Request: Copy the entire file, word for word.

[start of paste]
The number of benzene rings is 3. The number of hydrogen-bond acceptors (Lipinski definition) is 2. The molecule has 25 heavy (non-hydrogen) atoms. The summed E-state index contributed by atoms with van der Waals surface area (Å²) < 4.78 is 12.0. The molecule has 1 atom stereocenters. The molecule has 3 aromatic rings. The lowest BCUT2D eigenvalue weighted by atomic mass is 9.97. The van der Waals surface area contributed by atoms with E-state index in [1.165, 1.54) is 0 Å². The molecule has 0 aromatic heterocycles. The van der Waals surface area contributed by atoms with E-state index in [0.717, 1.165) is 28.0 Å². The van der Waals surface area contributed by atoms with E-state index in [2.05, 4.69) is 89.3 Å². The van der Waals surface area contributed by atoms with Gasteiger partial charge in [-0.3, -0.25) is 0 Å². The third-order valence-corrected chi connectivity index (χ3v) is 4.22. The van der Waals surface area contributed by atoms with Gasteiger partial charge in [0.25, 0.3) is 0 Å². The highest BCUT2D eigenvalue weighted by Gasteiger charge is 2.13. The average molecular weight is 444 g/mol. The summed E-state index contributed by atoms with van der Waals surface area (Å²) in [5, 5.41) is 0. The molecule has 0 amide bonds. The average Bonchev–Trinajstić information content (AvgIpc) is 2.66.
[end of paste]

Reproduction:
The number of benzene rings is 3. The number of hydrogen-bond acceptors (Lipinski definition) is 2. The molecule has 25 heavy (non-hydrogen) atoms. The summed E-state index contributed by atoms with van der Waals surface area (Å²) < 4.78 is 12.0. The molecule has 1 atom stereocenters. The molecule has 3 aromatic rings. The lowest BCUT2D eigenvalue weighted by atomic mass is 9.97. The van der Waals surface area contributed by atoms with E-state index in [1.165, 1.54) is 0 Å². The molecule has 0 aromatic heterocycles. The van der Waals surface area contributed by atoms with E-state index in [0.717, 1.165) is 28.0 Å². The van der Waals surface area contributed by atoms with E-state index in [2.05, 4.69) is 89.3 Å². The van der Waals surface area contributed by atoms with Gasteiger partial charge in [-0.3, -0.25) is 0 Å². The third-order valence-corrected chi connectivity index (χ3v) is 4.22. The van der Waals surface area contributed by atoms with Gasteiger partial charge in [0.25, 0.3) is 0 Å². The highest BCUT2D eigenvalue weighted by Gasteiger charge is 2.13. The average molecular weight is 444 g/mol. The summed E-state index contributed by atoms with van der Waals surface area (Å²) in [5, 5.41) is 0. The molecule has 0 amide bonds. The average Bonchev–Trinajstić information content (AvgIpc) is 2.66.